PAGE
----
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By Jason Stipp | 05-11-2010 11:41 AM

Pressure Points in Your Bond Portfolio

Morningstar's Eric Jacobson on the short- and longer-term drivers behind U.S. Treasuries and tactics for avoiding pitfalls in foreign bonds.

Jason Stipp: I'm Jason Stipp for Morningstar. With market turmoil spreading over the past few days, investors who had been flocking into fixed income over the last several months may be taking a closer look at their fixed income allocations, specifically Treasuries and their allocations to foreign bonds.

Here with me to offer some insight on those areas of the bond market is Morningstar's Eric Jacobson. He's director of fixed income analysis. Thanks for joining me, Eric.

Eric Jacobson: Glad to be with you.

Stipp: So the first question for you: On a day like today, when the markets are really suffering and we're seeing Treasuries have a lot of interest as safe-haven investments, a question for you on how investors should look at Treasuries.

We've been hearing for a long time leading up to this turmoil that Treasuries weren't going to be a good place to be because of the deficits and some of the questions around rising rates. But now everyone's going into Treasuries because there's uncertainty. How should I think about Treasuries, given these two potentially conflicting ideas out there?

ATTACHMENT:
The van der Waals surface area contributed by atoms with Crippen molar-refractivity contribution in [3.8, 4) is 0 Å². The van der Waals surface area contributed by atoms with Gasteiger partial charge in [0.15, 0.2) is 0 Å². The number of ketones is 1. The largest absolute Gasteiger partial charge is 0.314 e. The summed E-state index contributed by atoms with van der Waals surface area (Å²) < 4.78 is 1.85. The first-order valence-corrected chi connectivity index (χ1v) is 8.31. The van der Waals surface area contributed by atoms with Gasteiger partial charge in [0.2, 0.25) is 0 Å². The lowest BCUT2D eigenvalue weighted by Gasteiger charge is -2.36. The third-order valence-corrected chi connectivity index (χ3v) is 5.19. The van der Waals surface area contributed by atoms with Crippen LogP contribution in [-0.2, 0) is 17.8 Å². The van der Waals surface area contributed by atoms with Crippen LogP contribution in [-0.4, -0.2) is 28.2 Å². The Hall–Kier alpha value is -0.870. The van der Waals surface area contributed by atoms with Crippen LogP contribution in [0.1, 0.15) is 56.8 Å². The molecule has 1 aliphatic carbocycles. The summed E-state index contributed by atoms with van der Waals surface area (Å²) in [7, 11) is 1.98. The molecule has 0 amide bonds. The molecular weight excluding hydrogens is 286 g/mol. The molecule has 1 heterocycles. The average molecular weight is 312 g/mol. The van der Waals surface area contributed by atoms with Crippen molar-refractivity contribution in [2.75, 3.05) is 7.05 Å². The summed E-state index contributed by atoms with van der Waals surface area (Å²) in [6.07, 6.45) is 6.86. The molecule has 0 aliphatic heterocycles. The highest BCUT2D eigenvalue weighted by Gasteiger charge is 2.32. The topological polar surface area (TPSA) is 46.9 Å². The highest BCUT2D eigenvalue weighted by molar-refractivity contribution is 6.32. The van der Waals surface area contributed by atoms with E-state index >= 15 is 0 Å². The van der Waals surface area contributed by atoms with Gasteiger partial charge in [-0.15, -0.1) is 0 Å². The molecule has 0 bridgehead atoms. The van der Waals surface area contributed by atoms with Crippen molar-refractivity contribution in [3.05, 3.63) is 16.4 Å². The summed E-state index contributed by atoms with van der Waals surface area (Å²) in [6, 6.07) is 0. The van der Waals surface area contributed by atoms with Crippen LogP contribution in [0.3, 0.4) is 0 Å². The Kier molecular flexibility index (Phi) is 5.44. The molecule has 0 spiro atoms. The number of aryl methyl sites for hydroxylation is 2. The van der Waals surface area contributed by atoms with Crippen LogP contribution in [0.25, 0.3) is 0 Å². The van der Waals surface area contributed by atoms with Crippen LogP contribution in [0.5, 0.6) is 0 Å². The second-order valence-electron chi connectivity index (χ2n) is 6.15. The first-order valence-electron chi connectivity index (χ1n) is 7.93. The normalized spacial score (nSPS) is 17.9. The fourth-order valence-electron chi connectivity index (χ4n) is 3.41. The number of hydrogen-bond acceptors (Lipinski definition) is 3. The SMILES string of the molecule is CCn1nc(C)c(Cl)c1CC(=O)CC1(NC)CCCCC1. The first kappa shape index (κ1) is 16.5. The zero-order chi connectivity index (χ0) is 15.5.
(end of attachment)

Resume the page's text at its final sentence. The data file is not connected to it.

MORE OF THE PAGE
Jacobson: It really does all go back to the basic premise that you mentioned, which is, are we in some sort of crisis or not? You pretty much do have to assume that whenever you have this kind of global instability, people are going to retreat to U.S. Treasuries. At least that's the way the world works today.

The other issue is that, a little bit more broadly, the fact is that the Treasury market has already priced in the expectation that yields are going to be higher in the future. Now it's very possible that as an individual investor you may not believe that the market has priced them in sufficiently, but the fact is that they are priced in. So, expectations built into the market for five years from now, for example, are that yields are going to be meaningfully higher across the entire yield curve.

If, however, you are one of the same people who believes that we are going in for a long period of economic despair, it's tough to make the case for those higher rates because as long as the system works as it does today, which is that people still rely on the United States as a refuge of safety, you can generally expect yields to remain flat or even fall potentially.

The only point at which that theoretically is likely to reverse itself is if somehow the rest of the bond market starts worrying so much about the United States that it feels comfortable hiding out somewhere else. Today, with the euro on watch, if you will, there don't really seem to be too many places like that.

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